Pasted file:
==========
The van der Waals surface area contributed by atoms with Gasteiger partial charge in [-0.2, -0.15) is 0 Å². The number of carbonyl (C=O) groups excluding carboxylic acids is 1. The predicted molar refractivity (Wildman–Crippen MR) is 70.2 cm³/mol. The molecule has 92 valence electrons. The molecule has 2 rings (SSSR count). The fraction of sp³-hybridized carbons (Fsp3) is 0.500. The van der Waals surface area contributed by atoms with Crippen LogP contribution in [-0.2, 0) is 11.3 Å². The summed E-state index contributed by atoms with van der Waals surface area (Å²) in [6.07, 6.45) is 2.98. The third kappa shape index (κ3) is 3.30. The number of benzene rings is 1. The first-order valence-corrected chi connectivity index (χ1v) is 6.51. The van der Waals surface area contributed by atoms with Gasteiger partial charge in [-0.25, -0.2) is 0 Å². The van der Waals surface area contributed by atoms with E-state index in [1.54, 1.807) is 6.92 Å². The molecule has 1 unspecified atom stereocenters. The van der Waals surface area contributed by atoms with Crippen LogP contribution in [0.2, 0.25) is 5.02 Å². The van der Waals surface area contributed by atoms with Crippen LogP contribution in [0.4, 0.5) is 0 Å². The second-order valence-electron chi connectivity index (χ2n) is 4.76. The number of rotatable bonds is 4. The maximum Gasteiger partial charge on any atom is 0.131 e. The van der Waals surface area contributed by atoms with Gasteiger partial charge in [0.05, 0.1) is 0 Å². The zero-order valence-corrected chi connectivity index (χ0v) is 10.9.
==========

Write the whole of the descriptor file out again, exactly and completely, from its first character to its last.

The van der Waals surface area contributed by atoms with Gasteiger partial charge in [-0.2, -0.15) is 0 Å². The number of carbonyl (C=O) groups excluding carboxylic acids is 1. The predicted molar refractivity (Wildman–Crippen MR) is 70.2 cm³/mol. The molecule has 92 valence electrons. The molecule has 2 rings (SSSR count). The fraction of sp³-hybridized carbons (Fsp3) is 0.500. The van der Waals surface area contributed by atoms with Crippen LogP contribution in [-0.2, 0) is 11.3 Å². The summed E-state index contributed by atoms with van der Waals surface area (Å²) in [6.07, 6.45) is 2.98. The third kappa shape index (κ3) is 3.30. The number of benzene rings is 1. The first-order valence-corrected chi connectivity index (χ1v) is 6.51. The van der Waals surface area contributed by atoms with Gasteiger partial charge in [-0.25, -0.2) is 0 Å². The van der Waals surface area contributed by atoms with E-state index in [1.54, 1.807) is 6.92 Å². The molecule has 1 unspecified atom stereocenters. The van der Waals surface area contributed by atoms with Crippen LogP contribution in [0.2, 0.25) is 5.02 Å². The van der Waals surface area contributed by atoms with Crippen LogP contribution in [0.4, 0.5) is 0 Å². The second-order valence-electron chi connectivity index (χ2n) is 4.76. The number of rotatable bonds is 4. The maximum Gasteiger partial charge on any atom is 0.131 e. The van der Waals surface area contributed by atoms with Gasteiger partial charge in [0.05, 0.1) is 0 Å². The zero-order valence-corrected chi connectivity index (χ0v) is 10.9.